18. ^ Ott, Jennifer (October 10, 2008). "Seattle branch of the Federal Reserve Bank of San Francisco closes its downtown location on February 20, 2008". HistoryLink. Retrieved July 24, 2016. 
  19. ^ Kohn, Donald (April 7, 2008). Dedication remarks (Speech). Dedication of the New Seattle Branch Building of the Federal Reserve Bank of San Francisco, Renton, Washington. Renton, Washington. Retrieved July 24, 2016. 
  20. ^ Bhatt, Sanjay (November 8, 2014). "Federal Reserve branch turns into city's ugly duckling". The Seattle Times. Retrieved January 15, 2016. 
  21. ^ Pryne, Eric (April 16, 2012). "Federal Reserve ready to dispose of empty downtown building". The Seattle Times. Retrieved January 15, 2016. 
  22. ^ "GSA Begins Disposal of Federal Reserve Bank Building to Reduce Federal Footprint" (Press release). General Services Administration. September 19, 2013. Retrieved January 15, 2016. 
  23. ^ "Seattle Monorail – Madison Street Station". UrbanAdd. Archived from the original on December 28, 2015. Retrieved January 17, 2016. 
  24. ^ "Seattle monorail reaches agreement with contractor". Puget Sound Business Journal. June 3, 2005. Retrieved January 15, 2016. 
  25. ^ Stiles, Marc (October 14, 2010). "Real Estate Buzz: Sabey wanted Fed building, but not now". Seattle Daily Journal of Commerce. Retrieved January 15, 2016. 
  26. ^ Shukovsky, Paul (November 24, 2008). "Lawsuit seeks to protect Fed bank building". Seattle Post-Intelligencer. Retrieved January 15, 2016. 
  27. ^ Stiles, Marc (January 3, 2011). "5 developers tried to buy Seattle Fed bank building". Seattle Daily Journal of Commerce. 
  28. ^ Berger, Knute (March 19, 2010). "Judge cancels sale of historic Seattle bank". Crosscut.com. Retrieved January 15, 2016. 
  29. ^ Stiles, Marc (February 8, 2013). "Old Seattle Federal Reserve Bank branch placed on National Register". Puget Sound Business Journal. Retrieved January 15, 2016. 
  30. ^ Berger, Knute (November 28, 2011). "The fight for Seattle's Federal Reserve bank". Crosscut.com. Retrieved January 15, 2016. 
  31. ^ "Notice of Public Meeting of the Landmarks Preservation Board to consider Landmark Nomination for the Following Property: Federal Reserve Bank of San Francisco, Seattle Branch at 1015 Second Avenue" (PDF). City of Seattle Landmarks Preservation Board. December 2015. Retrieved January 15, 2016. 
  32. ^ "Board to consider Times, Fed buildings". Seattle Daily Journal of Commerce. February 29, 2016. Retrieved March 3, 2016. 
  33. ^ "Auction set for Dec. 5 for old Fed building". Seattle Daily Journal of Commerce. November 7, 2014. Retrieved January 15, 2016. 
  34. ^ "Bidding opens for former Fed building". Seattle Daily Journal of Commerce. December 8, 2014. Retrieved January 15, 2016. (Subscription required (help)).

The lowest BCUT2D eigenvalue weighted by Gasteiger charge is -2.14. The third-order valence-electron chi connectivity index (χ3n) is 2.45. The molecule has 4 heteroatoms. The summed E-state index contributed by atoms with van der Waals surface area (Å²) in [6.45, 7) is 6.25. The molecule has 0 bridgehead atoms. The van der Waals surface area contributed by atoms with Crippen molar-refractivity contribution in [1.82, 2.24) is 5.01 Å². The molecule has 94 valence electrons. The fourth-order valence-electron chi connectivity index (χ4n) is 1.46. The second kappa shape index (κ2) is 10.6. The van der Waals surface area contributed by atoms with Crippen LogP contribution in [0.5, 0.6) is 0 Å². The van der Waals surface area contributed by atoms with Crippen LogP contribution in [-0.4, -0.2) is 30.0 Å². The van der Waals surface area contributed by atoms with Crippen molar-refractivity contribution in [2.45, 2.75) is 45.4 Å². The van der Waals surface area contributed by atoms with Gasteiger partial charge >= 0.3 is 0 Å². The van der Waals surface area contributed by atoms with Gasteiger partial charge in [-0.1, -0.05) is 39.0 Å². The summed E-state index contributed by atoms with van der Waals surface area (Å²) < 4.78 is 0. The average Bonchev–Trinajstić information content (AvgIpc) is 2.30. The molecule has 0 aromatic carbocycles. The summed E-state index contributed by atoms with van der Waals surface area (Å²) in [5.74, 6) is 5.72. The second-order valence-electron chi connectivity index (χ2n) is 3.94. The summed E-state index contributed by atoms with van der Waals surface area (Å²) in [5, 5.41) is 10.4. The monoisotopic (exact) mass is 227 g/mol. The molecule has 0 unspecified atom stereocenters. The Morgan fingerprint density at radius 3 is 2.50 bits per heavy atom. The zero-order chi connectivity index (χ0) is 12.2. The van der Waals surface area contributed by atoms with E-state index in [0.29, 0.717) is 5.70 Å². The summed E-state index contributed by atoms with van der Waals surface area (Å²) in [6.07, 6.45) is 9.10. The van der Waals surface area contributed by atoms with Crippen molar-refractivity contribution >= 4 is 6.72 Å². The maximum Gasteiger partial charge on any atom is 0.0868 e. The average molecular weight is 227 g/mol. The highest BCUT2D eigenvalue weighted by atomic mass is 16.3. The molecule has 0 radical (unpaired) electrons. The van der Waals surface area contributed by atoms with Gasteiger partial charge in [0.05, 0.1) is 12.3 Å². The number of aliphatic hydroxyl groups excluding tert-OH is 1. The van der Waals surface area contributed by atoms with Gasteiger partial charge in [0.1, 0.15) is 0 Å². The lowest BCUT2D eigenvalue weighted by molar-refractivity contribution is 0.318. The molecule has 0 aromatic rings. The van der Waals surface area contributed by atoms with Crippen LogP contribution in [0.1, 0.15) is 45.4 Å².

35. ^ Stiles, Marc (January 29, 2015). "Bidding war for old Federal Reserve building in Seattle rages on, bids hit $9.6M". Puget Sound Business Journal. Retrieved January 15, 2016. 
  36. ^ Higgins, John (January 30, 2015). "New bids extend auction for former fed bank downtown". The Seattle Times. Retrieved January 15, 2016. 
  37. ^ Stiles, Marc (February 7, 2015). "Old Federal Reserve branch building in Seattle sells for $16 million". Puget Sound Business Journal. Retrieved January 15, 2016. 
  38. ^ Sullivan, Jennifer; Todd, Leah (February 7, 2015). "Seattle loses bid to put downtown school in federal building". The Seattle Times. Retrieved January 15, 2016. 
  39. ^ "Martin Selig buys former Federal Reserve Building". The Seattle Times. April 6, 2015. Retrieved January 15, 2016. 
  40. ^ Bhatt, Sanjay (August 3, 2015). "High-rise may top historic low-rise Fed building". The Seattle Times. Retrieved January 15, 2016. 
  41. ^ Higgins, John (July 2, 2014). "Seattle schools to seek vacant Fed building for possible school". The Seattle Times. Retrieved January 15, 2016. 
  42. ^ Todd, Leah (November 6, 2014). "Seattle board rejects acquiring downtown building for school". The Seattle Times. Retrieved January 15, 2016. 
  43. ^ Miller, Ben (January 22, 2015). "Seattle School Board not giving up on downtown Federal Reserve building". Puget Sound Business Journal. Retrieved January 15, 2016. 
  44. ^ Higgins, John; Todd, Leah (February 9, 2015). "Seattle schools not even close in bidding for old Fed building". The Seattle Times. Retrieved January 15, 2016. 
  45. ^ Moreno, Joel (July 27, 2014). "Seattle looks toward first downtown school in decades". KOMO 4 News. Retrieved January 15, 2016. 
  46. ^ Shaw, Linda (March 28, 2014). "Old Federal Reserve building up for grabs downtown". The Seattle Times. Retrieved January 15, 2016. 
  47. ^ "Selig wants to add 12 floors of housing to tower above former Fed building". Seattle Daily Journal of Commerce. December 9, 2015. Retrieved January 15, 2016. 
  48. ^ Federal Reserve Site at Emporis
  49. ^ Stiles, Mark (February 22, 2016). "Selig plans to install big, provocative sculpture at site in downtown Seattle". Puget Sound Business Journal. Retrieved February 22, 2016. 
  50. ^ Porter, Lynn (June 13, 2016). "Selig wants to add eight floors to Federal Reserve Building on Second". Seattle Daily Journal of Commerce. Retrieved June 13, 2016. 
  51. ^ Stiles, Mark (November 29, 2016). "Selig's latest plan for historic building: high-rise to mid-rise". Puget Sound Business Journal. Retrieved December 6, 2016. 
  52. ^ Miller, Brian (December 6, 2016). "Shorter, sleeker design for new space on old Federal Reserve Bank". Seattle Daily Journal of Commerce. Retrieved December 6, 2016. 

External links[edit]